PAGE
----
Sleep is the pillar of good health. It may seem too simple (and obvious?), but it plays a vital role in our physical and psychological well-being.
Why is sleep important for health?
Just one night of poor sleep can affect memory, judgment, eating patterns and mood and interfere with the normal circadian cycle of sleep. It is at night, between 10:00pm and 2:00am, that our organs get a chance to repair, metabolise waste and rejuvenate.
Sleep – what goes wrong?
With stimulating technology, devices, working from home and the open “mental tabs” that are our to-do lists, we often experience a second wind around 10:00pm. Therefore finding it increasingly difficult to fall asleep, stay asleep and wake feeling rejuvenated. In order to fall asleep, your nervous system has to calm down.
This is easier said than done in today’s fast-paced “always-on” world, where your nervous system is constantly thrown into overdrive. Simple night time rituals that honour the transition from activity to rest are a great way to shift down a gear.
While one night without sleep isn’t the end of the world, over time this slow accumulation of sleep debt can impact the quality of your waking life and increase your risk of more serious conditions, including chronic pain.
How does sleep deprivation affect your health?
Sleep deprivation can affect your:
- Immune system
- Heart health
- Hunger signals
- Productivity and creativity
- Mental well-being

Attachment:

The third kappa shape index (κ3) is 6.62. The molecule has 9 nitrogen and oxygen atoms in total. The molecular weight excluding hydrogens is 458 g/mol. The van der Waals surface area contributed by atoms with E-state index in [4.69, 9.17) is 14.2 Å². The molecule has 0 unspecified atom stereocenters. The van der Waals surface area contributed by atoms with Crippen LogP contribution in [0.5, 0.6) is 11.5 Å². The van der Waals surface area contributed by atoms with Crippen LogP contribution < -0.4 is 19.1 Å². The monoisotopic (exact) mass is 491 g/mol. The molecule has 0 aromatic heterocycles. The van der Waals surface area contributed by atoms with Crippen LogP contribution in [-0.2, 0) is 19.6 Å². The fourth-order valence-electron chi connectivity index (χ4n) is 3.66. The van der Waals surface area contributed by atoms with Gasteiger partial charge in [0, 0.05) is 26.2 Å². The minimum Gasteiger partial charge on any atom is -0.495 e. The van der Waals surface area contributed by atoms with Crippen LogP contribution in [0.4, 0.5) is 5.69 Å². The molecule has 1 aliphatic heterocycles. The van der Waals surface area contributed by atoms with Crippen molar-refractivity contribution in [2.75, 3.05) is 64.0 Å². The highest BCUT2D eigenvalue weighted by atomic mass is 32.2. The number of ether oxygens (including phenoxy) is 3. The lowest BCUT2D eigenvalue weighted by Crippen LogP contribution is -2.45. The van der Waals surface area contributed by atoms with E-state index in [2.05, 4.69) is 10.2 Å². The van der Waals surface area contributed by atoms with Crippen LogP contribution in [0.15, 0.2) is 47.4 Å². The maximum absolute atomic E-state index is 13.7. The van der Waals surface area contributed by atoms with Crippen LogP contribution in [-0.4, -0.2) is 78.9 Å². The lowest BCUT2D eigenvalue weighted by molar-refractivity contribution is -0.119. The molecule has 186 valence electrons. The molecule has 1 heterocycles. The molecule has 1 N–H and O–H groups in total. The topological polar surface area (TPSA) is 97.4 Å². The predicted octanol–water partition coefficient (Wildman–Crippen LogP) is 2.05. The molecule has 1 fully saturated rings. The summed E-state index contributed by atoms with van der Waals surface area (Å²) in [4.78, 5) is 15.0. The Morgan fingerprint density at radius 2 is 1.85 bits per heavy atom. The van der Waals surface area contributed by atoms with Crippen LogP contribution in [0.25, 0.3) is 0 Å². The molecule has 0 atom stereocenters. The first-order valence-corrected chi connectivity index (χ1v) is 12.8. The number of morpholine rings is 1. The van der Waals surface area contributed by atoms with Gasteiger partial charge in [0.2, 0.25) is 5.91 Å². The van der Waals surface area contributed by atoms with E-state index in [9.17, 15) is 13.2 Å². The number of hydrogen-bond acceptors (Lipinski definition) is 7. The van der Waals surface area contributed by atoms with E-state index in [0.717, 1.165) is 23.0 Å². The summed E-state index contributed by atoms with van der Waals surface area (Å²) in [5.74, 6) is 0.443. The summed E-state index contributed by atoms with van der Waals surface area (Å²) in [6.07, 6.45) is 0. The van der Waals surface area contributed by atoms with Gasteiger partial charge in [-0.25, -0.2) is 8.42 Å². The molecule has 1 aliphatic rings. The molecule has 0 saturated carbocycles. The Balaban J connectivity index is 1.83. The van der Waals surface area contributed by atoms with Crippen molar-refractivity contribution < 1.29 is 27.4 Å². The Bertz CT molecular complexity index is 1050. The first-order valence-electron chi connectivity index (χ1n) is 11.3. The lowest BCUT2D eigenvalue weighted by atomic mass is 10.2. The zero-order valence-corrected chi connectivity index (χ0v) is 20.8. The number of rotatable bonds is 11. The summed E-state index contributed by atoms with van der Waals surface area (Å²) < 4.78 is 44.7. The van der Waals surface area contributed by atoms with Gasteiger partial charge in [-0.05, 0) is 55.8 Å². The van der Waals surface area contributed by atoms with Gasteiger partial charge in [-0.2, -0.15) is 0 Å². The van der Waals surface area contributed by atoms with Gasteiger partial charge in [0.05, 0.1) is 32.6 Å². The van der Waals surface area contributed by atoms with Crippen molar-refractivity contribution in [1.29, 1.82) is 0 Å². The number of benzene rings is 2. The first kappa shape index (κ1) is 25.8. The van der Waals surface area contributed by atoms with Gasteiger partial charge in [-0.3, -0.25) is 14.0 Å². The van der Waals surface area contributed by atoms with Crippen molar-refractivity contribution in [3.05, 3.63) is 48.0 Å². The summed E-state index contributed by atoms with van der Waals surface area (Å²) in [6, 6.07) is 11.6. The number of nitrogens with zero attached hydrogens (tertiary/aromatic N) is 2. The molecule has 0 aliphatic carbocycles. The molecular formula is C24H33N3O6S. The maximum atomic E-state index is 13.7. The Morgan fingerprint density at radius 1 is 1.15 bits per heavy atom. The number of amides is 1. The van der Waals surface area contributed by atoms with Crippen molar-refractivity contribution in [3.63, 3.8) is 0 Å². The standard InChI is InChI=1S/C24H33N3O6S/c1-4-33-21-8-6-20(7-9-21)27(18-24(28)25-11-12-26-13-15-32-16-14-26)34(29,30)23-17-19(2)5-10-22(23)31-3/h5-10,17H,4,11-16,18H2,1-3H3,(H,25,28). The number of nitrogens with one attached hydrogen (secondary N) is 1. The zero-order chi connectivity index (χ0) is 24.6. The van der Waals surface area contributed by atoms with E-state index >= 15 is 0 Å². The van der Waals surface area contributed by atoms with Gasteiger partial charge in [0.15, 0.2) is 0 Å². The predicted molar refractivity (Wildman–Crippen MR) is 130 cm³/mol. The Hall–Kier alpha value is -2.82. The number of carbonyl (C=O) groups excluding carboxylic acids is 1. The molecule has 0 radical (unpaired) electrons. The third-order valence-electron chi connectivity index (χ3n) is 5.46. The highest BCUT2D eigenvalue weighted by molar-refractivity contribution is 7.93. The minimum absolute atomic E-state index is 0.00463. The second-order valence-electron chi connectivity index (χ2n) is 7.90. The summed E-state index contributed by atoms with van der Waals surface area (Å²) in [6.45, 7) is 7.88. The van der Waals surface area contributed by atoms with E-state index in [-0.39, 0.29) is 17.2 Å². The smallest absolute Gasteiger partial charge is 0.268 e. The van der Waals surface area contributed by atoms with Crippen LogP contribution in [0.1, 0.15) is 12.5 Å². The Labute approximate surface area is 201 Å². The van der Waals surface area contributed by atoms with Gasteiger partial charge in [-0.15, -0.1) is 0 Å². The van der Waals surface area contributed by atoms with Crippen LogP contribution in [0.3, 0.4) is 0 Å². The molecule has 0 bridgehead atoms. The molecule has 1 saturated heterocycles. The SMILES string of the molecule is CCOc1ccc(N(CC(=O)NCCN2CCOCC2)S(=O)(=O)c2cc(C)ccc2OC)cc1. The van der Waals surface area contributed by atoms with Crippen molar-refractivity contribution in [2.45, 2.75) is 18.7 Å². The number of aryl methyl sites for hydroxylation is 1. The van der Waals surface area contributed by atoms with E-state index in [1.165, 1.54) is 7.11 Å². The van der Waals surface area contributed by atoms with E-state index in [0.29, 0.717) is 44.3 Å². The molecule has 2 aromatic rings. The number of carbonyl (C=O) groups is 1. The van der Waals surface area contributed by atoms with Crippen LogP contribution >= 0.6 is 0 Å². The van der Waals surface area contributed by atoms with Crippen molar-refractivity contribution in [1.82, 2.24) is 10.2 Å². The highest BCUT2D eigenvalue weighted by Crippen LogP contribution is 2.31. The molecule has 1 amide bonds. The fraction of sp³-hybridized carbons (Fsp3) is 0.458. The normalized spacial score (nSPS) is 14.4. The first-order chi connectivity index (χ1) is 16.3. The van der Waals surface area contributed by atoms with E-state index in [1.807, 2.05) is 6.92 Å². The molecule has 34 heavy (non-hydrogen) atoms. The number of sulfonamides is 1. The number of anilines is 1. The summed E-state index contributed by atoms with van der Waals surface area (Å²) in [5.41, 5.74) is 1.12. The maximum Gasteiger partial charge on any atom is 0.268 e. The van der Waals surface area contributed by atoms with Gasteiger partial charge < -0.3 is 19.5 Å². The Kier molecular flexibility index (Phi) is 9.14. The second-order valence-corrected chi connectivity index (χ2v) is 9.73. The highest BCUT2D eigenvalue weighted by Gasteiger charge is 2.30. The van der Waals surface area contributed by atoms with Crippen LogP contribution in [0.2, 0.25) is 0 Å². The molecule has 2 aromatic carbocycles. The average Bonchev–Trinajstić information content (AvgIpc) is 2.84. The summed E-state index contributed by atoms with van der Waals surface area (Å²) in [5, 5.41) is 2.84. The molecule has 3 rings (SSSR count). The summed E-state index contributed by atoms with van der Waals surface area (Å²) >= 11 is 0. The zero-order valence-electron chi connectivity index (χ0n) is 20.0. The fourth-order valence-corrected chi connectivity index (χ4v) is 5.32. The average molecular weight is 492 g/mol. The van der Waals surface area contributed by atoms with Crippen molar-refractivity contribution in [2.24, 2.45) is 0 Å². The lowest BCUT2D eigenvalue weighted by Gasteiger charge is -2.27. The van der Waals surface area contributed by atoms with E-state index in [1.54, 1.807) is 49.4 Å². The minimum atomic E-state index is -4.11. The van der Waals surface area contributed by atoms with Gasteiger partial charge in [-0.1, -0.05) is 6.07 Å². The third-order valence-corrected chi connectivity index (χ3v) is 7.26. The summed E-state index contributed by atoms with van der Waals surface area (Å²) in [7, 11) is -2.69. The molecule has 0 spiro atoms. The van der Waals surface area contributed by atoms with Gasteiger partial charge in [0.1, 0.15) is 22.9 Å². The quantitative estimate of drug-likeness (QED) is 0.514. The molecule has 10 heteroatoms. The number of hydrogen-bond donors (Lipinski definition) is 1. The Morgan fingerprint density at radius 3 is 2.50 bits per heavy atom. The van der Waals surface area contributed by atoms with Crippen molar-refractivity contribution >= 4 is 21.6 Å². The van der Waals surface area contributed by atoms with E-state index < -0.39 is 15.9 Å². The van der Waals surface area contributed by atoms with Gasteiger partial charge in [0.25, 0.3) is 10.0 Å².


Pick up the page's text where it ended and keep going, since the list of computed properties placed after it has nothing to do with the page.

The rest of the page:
- Fatigue and stamina
What Are Some Common Symptoms of Poor Sleep?
- Find it difficult to get to sleep
- Wake frequently
- Experience a restless sleep
- Don’ allow yourself time for adequate sleep (e.g. going to bed too late)
- Wake feeling tired
- Feel tired or drowsy during the day
How Do Stress and Anxiety Affect Sleep?
Unfortunately in a vicious cycle, stress and anxiety can both contribute to and be caused or exacerbated by poor quality sleep. Among many other functions, sleep is essential for refreshing both the mind and the body, building up the mental, emotional and physical energy you need to get through each day. That’s why forming healthy sleeping patterns is an integral aspect of supporting your mental health and healing journey.
Sleep is restorative and enables your body to re-energise – no other activity delivers so many benefits with so little effort!
So how can you get a better night’s sleep? To have good quality sleep, make bedtime a priority by following healthy sleep rituals that support the transition from activity to rest. Set yourself up for better sleep by creating a home environment and daily lifestyle that’s conducive to healthy sleep. This is known as maintaining your ‘sleep hygiene’.
Here are my top tips to get a better night’s sleep:
- Set A Regular Bedtime: Choose a regular time to go to bed, ensuring you get at least 7-9 hours sleep (children may need up to 13 hours dependent on age). Tip: set a reminder for when to go to bed.
- Unplug: Avoid TV, tablets, PCs or smartphones in the evening, as the ‘blue light’ disrupts your circadian rhythm, which is your sleep cycle. This is known as chrono-disruption. Other causes include shift work and jet lag. This may lead to detrimental effects to health in the long-term.
- Develop An Evening Ritual: Repetition helps train your body to relax and prepare for sleep. Have a shower, drink a relaxing chamomile tea or read a book as you ease into bedtime.
- Avoid Stimulants: Stimulants such as caffeine, nicotine, exercise and even eating can disrupt your sleep cycle. Therefore, avoid these activities in the lead up to bedtime.
- Write It Down: Keep a pen and paper or journal next to your bed and jot down your worries, thoughts and to-do list before going to bed. This helps prevent over-thinking and the 2 am ‘to-do list’ thoughts from waking you.
If you want to delve deeper, download my holistic guide to “better sleep, better health” to learn simple rituals to ensure you get a good night’s sleep.